• Eli Nadler

“That Girl” in NYC



Who is “That Girl?” She’s waking up at six to get a workout in while wearing a matching set. She’s handcrafting a gorgeous fruit-filled oat bowl and an aesthetic iced coffee as the sun rises. She is seizing the day to a specific level of perfection, is scheduled to look her best and is casually compelled to share these moments with you over TikTok. But in a cool, chill way.


Aspirational and often unrealistic, “That Girl” first appeared during the earliest stages of the pandemic, assimilating into “day in my life” vlog-type content. Now, she’s found primarily on TikTok and generates a hyper-specific set of standards for primarily female-identifying users. She is often a thin, heteronormative white woman from a specific socio-economic background, taking advantage of every minute of her day.


When I moved to New York in August, my “For You” page was flooded with “That Girl” in NYC. A typical video displays her early morning routine, wellness-centered lifestyle, constant cycle of productivity and aesthetically pleasing healthy meals. Love them or hate them, these videos have remained popular for a while now, so much so that their significance and potential hazards should be addressed. At face value, a focus around self-care, exercise and romanticizing your life sounds like where we should be headed. However, it wasn’t long before some elements—interwoven with wellness tropes—would devolve into toxic health practices, images related to under-eating or over-exercising, displaying low-carb but aesthetic meals and orthorexic behaviors.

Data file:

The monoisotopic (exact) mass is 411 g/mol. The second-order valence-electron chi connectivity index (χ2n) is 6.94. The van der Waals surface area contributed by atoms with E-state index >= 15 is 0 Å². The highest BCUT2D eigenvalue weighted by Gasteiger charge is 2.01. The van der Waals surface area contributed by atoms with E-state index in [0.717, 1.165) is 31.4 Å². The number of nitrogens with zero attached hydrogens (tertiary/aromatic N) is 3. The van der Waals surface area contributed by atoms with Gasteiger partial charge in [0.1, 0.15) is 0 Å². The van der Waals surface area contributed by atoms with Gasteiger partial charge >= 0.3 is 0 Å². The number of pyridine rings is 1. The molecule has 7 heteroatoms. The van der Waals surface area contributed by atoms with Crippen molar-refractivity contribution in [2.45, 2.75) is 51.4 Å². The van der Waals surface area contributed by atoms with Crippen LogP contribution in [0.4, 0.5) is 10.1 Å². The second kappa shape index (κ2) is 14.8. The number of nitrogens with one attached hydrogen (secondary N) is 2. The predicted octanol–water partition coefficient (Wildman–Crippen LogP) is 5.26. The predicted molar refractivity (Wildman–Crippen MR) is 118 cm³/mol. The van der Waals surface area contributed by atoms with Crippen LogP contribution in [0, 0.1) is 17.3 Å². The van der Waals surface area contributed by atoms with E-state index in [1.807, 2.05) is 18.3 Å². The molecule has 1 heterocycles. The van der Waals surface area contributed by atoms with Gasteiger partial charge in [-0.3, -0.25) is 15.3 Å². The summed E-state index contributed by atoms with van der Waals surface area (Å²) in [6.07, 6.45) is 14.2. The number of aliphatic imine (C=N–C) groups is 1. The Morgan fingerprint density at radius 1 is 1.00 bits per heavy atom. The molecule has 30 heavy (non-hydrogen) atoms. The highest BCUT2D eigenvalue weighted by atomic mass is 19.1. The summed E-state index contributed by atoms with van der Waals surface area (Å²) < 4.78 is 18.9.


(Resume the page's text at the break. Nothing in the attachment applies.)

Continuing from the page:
Even further is the glamorization of hustle culture. If manic pixie dream girls were written by a man, “That Girl” may be currently being written by aesthetically astute women, at the top of her game in regards to health, wellness and productivity. Not only is she always productive, but she manages to always have her nails well-manicured and her NYC street style or professional outfits perfectly styled. Simultaneously, she documents it by editing her content in serene and aesthetically-pleasing montages.


I’ve seen friends influenced by toxic productivity through this content and burning out as a result. I’ve experienced secondhand anxiety from this impulse to be constantly grinding, hustling and forcing opportunities, chasing that sense of validation or notion that I’m staying afloat or doing well in the city. “That Girl” would suggest that you diligently work on both yourself and on the outcome of your day so that you succeed no matter what. It’s clearly formulaic, but it gives girls new to New York the idea that it’s out there and that it’s on them if they can’t succeed.

I’ll never be one to turn down the option to “fake it ‘til you make it” because, more often than not, it works. But, as an individual, I am inherently relaxed and easygoing. I enjoy my day, experiences and opportunities much more when they’ve presented themselves to me organically. Romanticizing your life seems invaluable in enjoying the everyday and the mundane. However, if the only way to prove you’re “That Girl” is to perfectly curate the experience itself, it can become performative and all-consuming.


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Art by Angel Ye